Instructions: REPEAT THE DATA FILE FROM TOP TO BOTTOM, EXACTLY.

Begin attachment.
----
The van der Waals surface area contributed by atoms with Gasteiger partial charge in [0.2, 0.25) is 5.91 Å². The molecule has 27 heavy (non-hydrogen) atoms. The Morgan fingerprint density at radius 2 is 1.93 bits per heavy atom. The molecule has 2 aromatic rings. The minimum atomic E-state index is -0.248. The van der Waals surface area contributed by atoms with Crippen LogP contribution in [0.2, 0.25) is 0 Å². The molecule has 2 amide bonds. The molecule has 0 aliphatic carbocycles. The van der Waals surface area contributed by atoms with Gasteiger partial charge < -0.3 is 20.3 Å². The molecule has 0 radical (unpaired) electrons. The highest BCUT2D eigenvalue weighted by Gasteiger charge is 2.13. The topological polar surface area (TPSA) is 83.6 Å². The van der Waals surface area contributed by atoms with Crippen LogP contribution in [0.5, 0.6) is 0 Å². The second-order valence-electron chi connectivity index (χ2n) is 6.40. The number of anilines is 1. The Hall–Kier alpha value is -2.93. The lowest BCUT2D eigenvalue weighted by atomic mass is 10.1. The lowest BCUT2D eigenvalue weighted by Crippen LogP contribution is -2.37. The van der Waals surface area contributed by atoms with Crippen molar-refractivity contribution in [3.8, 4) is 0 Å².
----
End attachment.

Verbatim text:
The van der Waals surface area contributed by atoms with Gasteiger partial charge in [0.2, 0.25) is 5.91 Å². The molecule has 27 heavy (non-hydrogen) atoms. The Morgan fingerprint density at radius 2 is 1.93 bits per heavy atom. The molecule has 2 aromatic rings. The minimum atomic E-state index is -0.248. The van der Waals surface area contributed by atoms with Crippen LogP contribution in [0.2, 0.25) is 0 Å². The molecule has 2 amide bonds. The molecule has 0 aliphatic carbocycles. The van der Waals surface area contributed by atoms with Gasteiger partial charge < -0.3 is 20.3 Å². The molecule has 0 radical (unpaired) electrons. The highest BCUT2D eigenvalue weighted by Gasteiger charge is 2.13. The topological polar surface area (TPSA) is 83.6 Å². The van der Waals surface area contributed by atoms with Crippen LogP contribution in [0.5, 0.6) is 0 Å². The second-order valence-electron chi connectivity index (χ2n) is 6.40. The number of anilines is 1. The Hall–Kier alpha value is -2.93. The lowest BCUT2D eigenvalue weighted by atomic mass is 10.1. The lowest BCUT2D eigenvalue weighted by Crippen LogP contribution is -2.37. The van der Waals surface area contributed by atoms with Crippen molar-refractivity contribution in [3.8, 4) is 0 Å².